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Weekly Summary : Interface!

The major theme that ties this week’s material together includes how on the Web, interface (“a point of interconnection between two independent systems” Mushon) is being shaped in a way that break the balance of power depriving users (as one side of the 2 systems) of their power. The Web is often considered as an open and free media yet users’ experience does not seem to be under their control…

Dan Ariely, Are we in control of our own decisions?

Israeli Professor Dan Ariely teaches Behavioral Economics at MIT. Passionate about rationality, he is the author of Predictably Irrational. Ariely performed this presentation in December 2008. It is obviously meant to push his audience to question itself. He wants people to recognize and understand their limitations…

  • Visual illusions are a physical limitation people are well aware of. They can demonstrate it yet they cannot escape it. Therefore they adapt to it.
  • Cognitive illusions would also be mistakes that we cannot avoid but worst as we cannot demonstrate and understand them.

However some people well aware of this weekness take advantage of it to influence others… Using different examples (organ donation forms, tour operator advertisings, doctors’ instructions and the hottest guy to date…) Ariely demonstrates how you can shape the message you send in such a way that you help people figure out what they want. Here are little tips : working on the format of the question you ask, emphasizing the default option, presenting a worst option than yours etc. While everybody remains in the illusion that they decide, you almost decide for them.

Ariely concludes on a very positive note: what if we put our pride aside and aknowledged our cognitive limitations? Then we would be able to design a better world.

Questions:

  1. Ariely takes for granted that understanding the cognitive illusion we are submitted to would allow us to adapt to it. But these two illusions are not the same at all: visual illusions are very specific and defined while cognitive illusions come down to rationality which is much harder to demarcate and control… Do you still think Ariely’s argument is relevant?
  2. Also, how to raise awareness on cognitive illusions when it could be the mean for some people to acquire so much power over others?

Chris Messina, The death of the URL

Chris Messina is a designer who believes in the open web. He is a member of Open ID and maintains a blog, he works at Google (for the record!). In this post Messina makes a plea on behalf of the URL. He wants to make people realize that URL could disappear which would put our freedom on the Web in jeopardy. To make his point the designer uses 6 examples:

  1. Web TV. A simplified, toned version of computer : no browser, no keyboard, no mouse. It will be “user friendly” but allow no flexibility at all.
  2. Litl, chromeOS, JoliCloud, and Apple Tablet… The design of these tools is  definitely “cool”. Yet it leads to “a  predetermined set of options” always restricting our freedom on the Web.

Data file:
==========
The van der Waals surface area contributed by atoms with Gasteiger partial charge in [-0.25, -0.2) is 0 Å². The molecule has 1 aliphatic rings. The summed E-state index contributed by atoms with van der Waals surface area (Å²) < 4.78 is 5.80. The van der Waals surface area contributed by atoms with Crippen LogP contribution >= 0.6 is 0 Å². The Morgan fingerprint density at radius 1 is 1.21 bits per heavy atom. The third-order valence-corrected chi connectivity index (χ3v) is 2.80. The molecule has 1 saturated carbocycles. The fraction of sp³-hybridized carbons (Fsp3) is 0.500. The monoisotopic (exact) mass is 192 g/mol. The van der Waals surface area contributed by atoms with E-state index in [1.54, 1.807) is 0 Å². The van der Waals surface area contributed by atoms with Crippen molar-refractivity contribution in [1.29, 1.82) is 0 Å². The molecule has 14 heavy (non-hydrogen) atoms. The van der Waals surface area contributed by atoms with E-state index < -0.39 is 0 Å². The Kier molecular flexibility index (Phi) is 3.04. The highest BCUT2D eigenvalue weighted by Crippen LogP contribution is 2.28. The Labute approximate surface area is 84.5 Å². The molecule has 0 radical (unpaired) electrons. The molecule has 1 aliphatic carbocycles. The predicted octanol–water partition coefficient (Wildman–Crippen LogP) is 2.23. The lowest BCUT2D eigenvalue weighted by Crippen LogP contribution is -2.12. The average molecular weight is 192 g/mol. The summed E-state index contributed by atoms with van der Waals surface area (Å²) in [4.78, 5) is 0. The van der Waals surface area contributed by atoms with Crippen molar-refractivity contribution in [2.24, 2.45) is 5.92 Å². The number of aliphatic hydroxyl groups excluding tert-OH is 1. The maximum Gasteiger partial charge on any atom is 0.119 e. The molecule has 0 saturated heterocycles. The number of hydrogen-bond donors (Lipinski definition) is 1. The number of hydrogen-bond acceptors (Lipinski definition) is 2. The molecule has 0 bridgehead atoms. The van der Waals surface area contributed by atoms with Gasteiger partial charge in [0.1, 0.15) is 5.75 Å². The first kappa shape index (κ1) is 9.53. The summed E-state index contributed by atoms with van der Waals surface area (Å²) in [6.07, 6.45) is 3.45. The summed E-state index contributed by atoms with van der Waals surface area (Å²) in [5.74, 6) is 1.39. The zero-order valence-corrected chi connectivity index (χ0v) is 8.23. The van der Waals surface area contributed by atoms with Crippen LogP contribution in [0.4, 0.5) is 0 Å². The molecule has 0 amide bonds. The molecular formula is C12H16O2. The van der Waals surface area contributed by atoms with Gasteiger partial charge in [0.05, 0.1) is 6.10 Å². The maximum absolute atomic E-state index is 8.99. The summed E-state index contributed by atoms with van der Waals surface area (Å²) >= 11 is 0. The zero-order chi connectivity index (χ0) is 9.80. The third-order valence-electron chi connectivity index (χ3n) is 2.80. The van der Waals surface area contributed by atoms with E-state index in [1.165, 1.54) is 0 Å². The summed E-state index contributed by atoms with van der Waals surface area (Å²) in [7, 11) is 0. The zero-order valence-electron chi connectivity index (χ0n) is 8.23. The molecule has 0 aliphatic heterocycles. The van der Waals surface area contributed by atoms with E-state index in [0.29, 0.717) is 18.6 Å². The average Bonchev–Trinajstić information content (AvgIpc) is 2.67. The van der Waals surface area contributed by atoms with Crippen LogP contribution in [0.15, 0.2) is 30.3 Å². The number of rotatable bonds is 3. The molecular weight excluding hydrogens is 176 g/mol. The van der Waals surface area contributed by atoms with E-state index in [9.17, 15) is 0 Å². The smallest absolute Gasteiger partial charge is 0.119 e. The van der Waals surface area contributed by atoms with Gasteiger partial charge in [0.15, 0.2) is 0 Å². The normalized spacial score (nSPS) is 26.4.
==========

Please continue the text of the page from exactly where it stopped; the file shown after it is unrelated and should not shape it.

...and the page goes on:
3. Top Sites. This features provides you with a selection of the websites that you visit the most. As convenient as it is it prevents us from thinking. We don’t even need to think about the most accurate website to find what we are looking for. Everything on our browser tend to be preset, predetermind. We are becoming passive users.
  4. Warning interstitials and short URL frames. The annoying format of those warnings that we experience everyday contributes to deter us from clicking through certain link. Another way of restricting our freedom.
  5. The NASCAR or this tendency to turn everything into logos for the sake of simplicity. Another abstraction of URL
  6. App Stores or “a cleaved out and sanitized portion of the web”. Big business has the power. Companies, brands are taking control of the digital environment. “The hardware makers got into the content business” and are turning the Web into a shopping mall.

Messina concludes by reminding why there is so much at stake with URL: it allows anyone to create a website and to propagate it. URL empowers users, if users loose access to it they will be cast out of the Web.

Messina also cleary stresses on the interface that are the key issue of the Web: the battle to win “the universal interface for interacting with the web is just now getting underway ”

Questions :

  1. What do you think of Messina’s plea? Do you think the Web will be just like TV, reducing its audience to passivity?
  2. Do you feel that you lose control, that you are driven to a predetermined set of options?
  3. As Messina, do you think companies are responsible for the death of the URL and that they have interest in it?
  4. I feel that the discrepancies between different types of users will be increased and that some people are going to be able to preserve their freedom while other will lose the freedom of their experience. What about you?

Andrew Rasiej & Micha L. Sifry, Social networking, new governing

This article written in March 2009 clearly defers from the two other documents as it is mostly optimistic regarding the power of users on the Web.